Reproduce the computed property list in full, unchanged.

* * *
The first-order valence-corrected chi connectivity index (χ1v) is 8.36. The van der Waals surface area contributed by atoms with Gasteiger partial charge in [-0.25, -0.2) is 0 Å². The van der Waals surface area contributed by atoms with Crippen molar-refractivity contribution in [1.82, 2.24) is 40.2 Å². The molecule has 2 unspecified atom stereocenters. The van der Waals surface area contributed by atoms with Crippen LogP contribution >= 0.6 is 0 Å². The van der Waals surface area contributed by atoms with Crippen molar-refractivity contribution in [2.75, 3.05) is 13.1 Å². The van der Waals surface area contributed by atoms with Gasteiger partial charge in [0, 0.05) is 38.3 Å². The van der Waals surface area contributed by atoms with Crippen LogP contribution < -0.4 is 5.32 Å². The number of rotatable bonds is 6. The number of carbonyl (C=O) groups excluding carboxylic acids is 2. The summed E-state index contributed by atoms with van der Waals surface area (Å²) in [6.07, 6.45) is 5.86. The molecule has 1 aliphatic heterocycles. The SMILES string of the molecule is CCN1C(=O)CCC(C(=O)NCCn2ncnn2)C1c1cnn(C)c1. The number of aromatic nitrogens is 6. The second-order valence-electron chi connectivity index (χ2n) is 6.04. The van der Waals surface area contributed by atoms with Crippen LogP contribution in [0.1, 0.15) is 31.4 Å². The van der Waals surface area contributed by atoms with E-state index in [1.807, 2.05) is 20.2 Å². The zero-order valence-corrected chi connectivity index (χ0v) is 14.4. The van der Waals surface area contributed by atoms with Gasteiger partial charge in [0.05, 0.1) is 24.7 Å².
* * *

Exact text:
The first-order valence-corrected chi connectivity index (χ1v) is 8.36. The van der Waals surface area contributed by atoms with Gasteiger partial charge in [-0.25, -0.2) is 0 Å². The van der Waals surface area contributed by atoms with Crippen molar-refractivity contribution in [1.82, 2.24) is 40.2 Å². The molecule has 2 unspecified atom stereocenters. The van der Waals surface area contributed by atoms with Crippen LogP contribution >= 0.6 is 0 Å². The van der Waals surface area contributed by atoms with Crippen molar-refractivity contribution in [2.75, 3.05) is 13.1 Å². The van der Waals surface area contributed by atoms with Gasteiger partial charge in [0, 0.05) is 38.3 Å². The van der Waals surface area contributed by atoms with Crippen LogP contribution < -0.4 is 5.32 Å². The number of rotatable bonds is 6. The number of carbonyl (C=O) groups excluding carboxylic acids is 2. The summed E-state index contributed by atoms with van der Waals surface area (Å²) in [6.07, 6.45) is 5.86. The molecule has 1 aliphatic heterocycles. The SMILES string of the molecule is CCN1C(=O)CCC(C(=O)NCCn2ncnn2)C1c1cnn(C)c1. The number of aromatic nitrogens is 6. The second-order valence-electron chi connectivity index (χ2n) is 6.04. The van der Waals surface area contributed by atoms with Crippen LogP contribution in [0.1, 0.15) is 31.4 Å². The van der Waals surface area contributed by atoms with E-state index in [1.807, 2.05) is 20.2 Å². The zero-order valence-corrected chi connectivity index (χ0v) is 14.4. The van der Waals surface area contributed by atoms with Gasteiger partial charge in [0.05, 0.1) is 24.7 Å².